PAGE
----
William Baumol, who strikes me as one of the leading contenders for a Nobel in the near future, has written a surprising amount of interesting economic history. Many economic historians see innovation – the expansion of ideas and the diffusion of products containing those ideas, generally driven by entrepreneurs – as critical for growth. But we find it very difficult to see any reason why the “spirit of innovation” or the net amount of cleverness in society is varying over time. Indeed, great inventions, as undeveloped ideas, occur almost everywhere at almost all times. The steam engine of Heron of Alexandria, which was used for parlor tricks like opening temple doors and little else, is surely the most famous example of a great idea, undeveloped.
Why, then, do entrepreneurs develop ideas and cause products to diffuse widely at some times in history and not at others? Schumpeter gave five roles for an entrepreneur: introducing new products, new production methods, new markets, new supply sources or new firm and industry organizations. All of these are productive forms of entrepreneurship. Baumol points out that clever folks can also spend their time innovating new war implements, or new methods of rent seeking, or new methods of advancing in government. If incentives are such that those activities are where the very clever are able to prosper, both financially and socially, then it should be no surprise that “entrepreneurship” in this broad sense is unproductive or, worse, destructive.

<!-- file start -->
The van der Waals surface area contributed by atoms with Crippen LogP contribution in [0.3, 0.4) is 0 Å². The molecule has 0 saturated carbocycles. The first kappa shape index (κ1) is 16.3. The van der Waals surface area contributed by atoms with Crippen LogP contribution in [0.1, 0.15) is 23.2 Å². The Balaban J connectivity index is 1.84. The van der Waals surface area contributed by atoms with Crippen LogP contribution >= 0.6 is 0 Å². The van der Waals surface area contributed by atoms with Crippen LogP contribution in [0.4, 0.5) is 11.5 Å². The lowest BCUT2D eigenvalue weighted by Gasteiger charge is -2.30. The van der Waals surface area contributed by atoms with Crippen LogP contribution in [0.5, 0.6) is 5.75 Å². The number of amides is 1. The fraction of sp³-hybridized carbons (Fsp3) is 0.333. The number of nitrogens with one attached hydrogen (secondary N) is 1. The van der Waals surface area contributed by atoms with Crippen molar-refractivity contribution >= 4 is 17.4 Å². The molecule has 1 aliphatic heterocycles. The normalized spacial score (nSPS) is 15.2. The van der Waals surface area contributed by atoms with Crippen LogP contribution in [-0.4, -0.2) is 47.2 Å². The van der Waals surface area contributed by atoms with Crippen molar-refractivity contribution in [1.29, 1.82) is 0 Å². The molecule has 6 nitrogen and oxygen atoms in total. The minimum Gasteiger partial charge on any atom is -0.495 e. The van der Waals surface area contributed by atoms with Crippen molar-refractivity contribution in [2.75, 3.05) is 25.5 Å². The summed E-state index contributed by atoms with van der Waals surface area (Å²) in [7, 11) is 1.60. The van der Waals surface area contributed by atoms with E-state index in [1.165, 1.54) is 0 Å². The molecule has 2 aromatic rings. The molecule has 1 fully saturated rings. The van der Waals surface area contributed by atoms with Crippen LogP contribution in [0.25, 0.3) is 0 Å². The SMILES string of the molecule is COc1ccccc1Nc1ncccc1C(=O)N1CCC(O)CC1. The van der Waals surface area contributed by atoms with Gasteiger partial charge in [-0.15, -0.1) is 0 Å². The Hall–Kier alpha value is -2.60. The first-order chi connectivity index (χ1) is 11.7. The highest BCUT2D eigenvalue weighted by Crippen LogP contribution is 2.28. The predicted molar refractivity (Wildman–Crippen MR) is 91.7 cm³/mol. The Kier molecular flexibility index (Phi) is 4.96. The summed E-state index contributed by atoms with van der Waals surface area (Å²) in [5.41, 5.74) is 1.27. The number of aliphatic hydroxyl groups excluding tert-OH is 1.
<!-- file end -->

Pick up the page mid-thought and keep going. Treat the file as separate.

History offers a great deal of support here. Despite quite a bit of productive entrepreneurship in the Middle East before the rise of Athens and Rome, the Greeks and Romans, especially the latter, are well-known for their lack of widespread diffusion of new productive innovations. Beyond the steam engine, the Romans also knew of the water wheel yet used it very little. There are countless other examples. Why? Let’s turn to Cicero: “Of all the sources of wealth, farming is the best, the most able, the most profitable, the most noble.” Earning a governorship and stripping assets was also seen as noble. What we now call productive work? Not so much. Even the freed slaves who worked as merchants had the goal of, after acquiring enough money, retiring to “domum pulchram, multum serit, multum fenerat”: a fine house, land under cultivation and short-term loans for voyages.
Baumol goes on to discuss China, where passing the imperial exam and moving into government was the easiest way to wealth, and the early middle ages of Europe, where seizing assets from neighboring towns was more profitable than expanding trade. The historical content of Baumol’s essay was greatly expanded in a book he edited alongside Joel Mokyr and David Landes called The Invention of Enterprise, which discusses the relative return to productive entrepreneurship versus other forms of entrepreneurship from Babylon up to post-war Japan.
The relative incentives for different types of “clever work” are relevant today as well. Consider Luigi Zingales’ new lecture, Does Finance Benefit Society? I can’t imagine anyone would consider Zingales hostile to the financial sector, but he nonetheless discusses in exhaustive detail the ways in which incentives push some workers in that sector toward rent-seeking and fraud rather than innovation which helps the consumer.
Final JPE copy (RePEc IDEAS). Murphy, Schleifer and Vishny have a paper, also from the JPE in 1990, on the topic of how clever people in many countries are incentivized toward rent-seeking; their work is more theoretical and empirical than historical. If you are interested in innovation and entrepreneurship, I uploaded the reading list for my PhD course on the topic here.